Construction Projects and Building Successful Wikis

A good wiki is hard to find, most are full of much more fail than knowledge.  Google around a bit and you will find countless numbers of wikis that started full of potential, but wound up with few contributors and only a smattering of content.  There are many reasons for these blank slates, but a  primary one is misuse or at least a misunderstanding of what wikis on the modern web tend to do well.

When Ward Cunningham built the first wiki the goal was to create a web (Hypercard) application that allowed people to write their content in the same place that it was viewed.  Click a button, type some text, behold your wondrous creation.  These days however, with all of the tools that are available to allow the easy creation of content, a wiki will rarely be the best tool for that job.  That’s why people build CMS’s.

Lets be clear, there are plenty of sites out there that use wiki software to host their content.  A site built by one or a few people that happens to  be built on Mediawiki is not the plate of failure I am talking about.  It is the site that sets out to be an actual distributed collaboration project in the model of Wikipedia and winds up consisting of three pages of editorial about HAM radio.

Successful wikis are construction projects:

  • Wikipedia is building an encyclopedia
  • Wiki Travel is building an online Frommers
  • The MSDN wiki is building a user’s manual

The construction project mentality is not just a turn of phrase or a seminar induced buzz word.  Having a tangible model that contributors and viewers alike can reference when using the site is one of the things that best enables useful collaboration.

The misunderstanding that takes place is that people confuse the wiki software itself with an actual wiki.  Wiki software provides a lightweight way to put words on the screen.  A wiki is a document that is the end result of people writing, editing and molding their common knowledge into an end product.  An encyclopedia, a travel guide, or a user’s manual.  Its not a web site where everyone gets a page, but rather a single collective work where each contribution gets the site one step closer to an end goal.

This is what wikis are good at: document construction.  Harnessing lots of people to work together one single thing.  Not at bringing lots of different people together to chat about a subject.  That chatting might produce lots of interesting information, but it does not produce a useful or functional document.

Contributors are going to provide better content when working within this model.  The blank slate of a fresh edit page gets replaced by meaningful content when users can successfully squeeze the information pent up in their heads into some useful online form. A construction project helps those contributors by providing a template for their knowledge to be placed into. A wiki that is just a series of pages about a topic does not do this.  Instead, it encourages people to simply spill their thoughts out on to your web site.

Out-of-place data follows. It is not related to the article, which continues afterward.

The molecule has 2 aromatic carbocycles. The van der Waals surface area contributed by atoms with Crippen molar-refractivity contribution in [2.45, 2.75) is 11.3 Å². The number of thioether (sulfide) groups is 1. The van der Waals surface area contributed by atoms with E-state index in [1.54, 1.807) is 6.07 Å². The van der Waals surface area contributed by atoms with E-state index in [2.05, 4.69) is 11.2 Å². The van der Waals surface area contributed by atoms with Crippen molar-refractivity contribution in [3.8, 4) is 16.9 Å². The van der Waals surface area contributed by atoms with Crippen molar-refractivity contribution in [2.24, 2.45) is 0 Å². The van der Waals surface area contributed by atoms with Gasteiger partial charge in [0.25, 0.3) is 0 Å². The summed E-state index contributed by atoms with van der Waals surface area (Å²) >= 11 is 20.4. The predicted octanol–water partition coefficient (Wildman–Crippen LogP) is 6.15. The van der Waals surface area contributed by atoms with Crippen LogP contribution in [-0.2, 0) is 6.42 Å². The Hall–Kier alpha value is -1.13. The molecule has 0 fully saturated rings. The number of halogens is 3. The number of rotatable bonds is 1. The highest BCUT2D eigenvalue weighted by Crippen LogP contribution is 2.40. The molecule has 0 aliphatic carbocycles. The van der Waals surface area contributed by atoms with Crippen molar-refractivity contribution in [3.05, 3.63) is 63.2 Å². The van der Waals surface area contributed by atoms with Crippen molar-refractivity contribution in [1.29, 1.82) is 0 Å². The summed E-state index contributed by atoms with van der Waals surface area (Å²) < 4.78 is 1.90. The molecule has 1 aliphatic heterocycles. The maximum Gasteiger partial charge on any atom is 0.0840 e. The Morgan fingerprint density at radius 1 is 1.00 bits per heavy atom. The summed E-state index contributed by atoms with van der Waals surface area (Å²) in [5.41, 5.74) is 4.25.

A construction project mentality is the difference between providing a useful piece of the puzzle and throwing some knowledge at the wall and seeing what sticks. Consider:

HAM Radio Fail Wiki:

  • I know a lot about HAM radio and want to share the knowledge.
  • What would be a useful contribution?
  • Well this guy wrote a page with a diatribe about customized antennas and the time he used a custom antenna and talked to someone that might have been from Connecticut.
  • I will tell my story about HAM radio.

This entry does not contribute to collaboration – even if it is well written it is not a contribution to a common document, it can not be readily edited or refined by anyone other than the original author.  It is a stub.

The HAM Radio Encyclopedia Wiki:

  • I know a lot about HAM radio and want to share the knowledge.
  • What would be a useful contribution?
  • There is not a page about custom antennas.
  • What should I type?  What should my end product look like?
  • OK, this place is an encyclopedia.  I’ll type what I think an entry on that subject should look like. (content, tone, scope, etc)

Even if this contribution is terrible it is one that can be collaborated upon.  Others can supplement, correct, or expand it because it at least fits into the document that is being collectively built. Without the construction model in place the user was provided with no scope, no frame of reference to target his knowledge at.  Instead he only found a blank slate and a stage on which to preform.

Posted in Geekery, Web 2.0, Wikis

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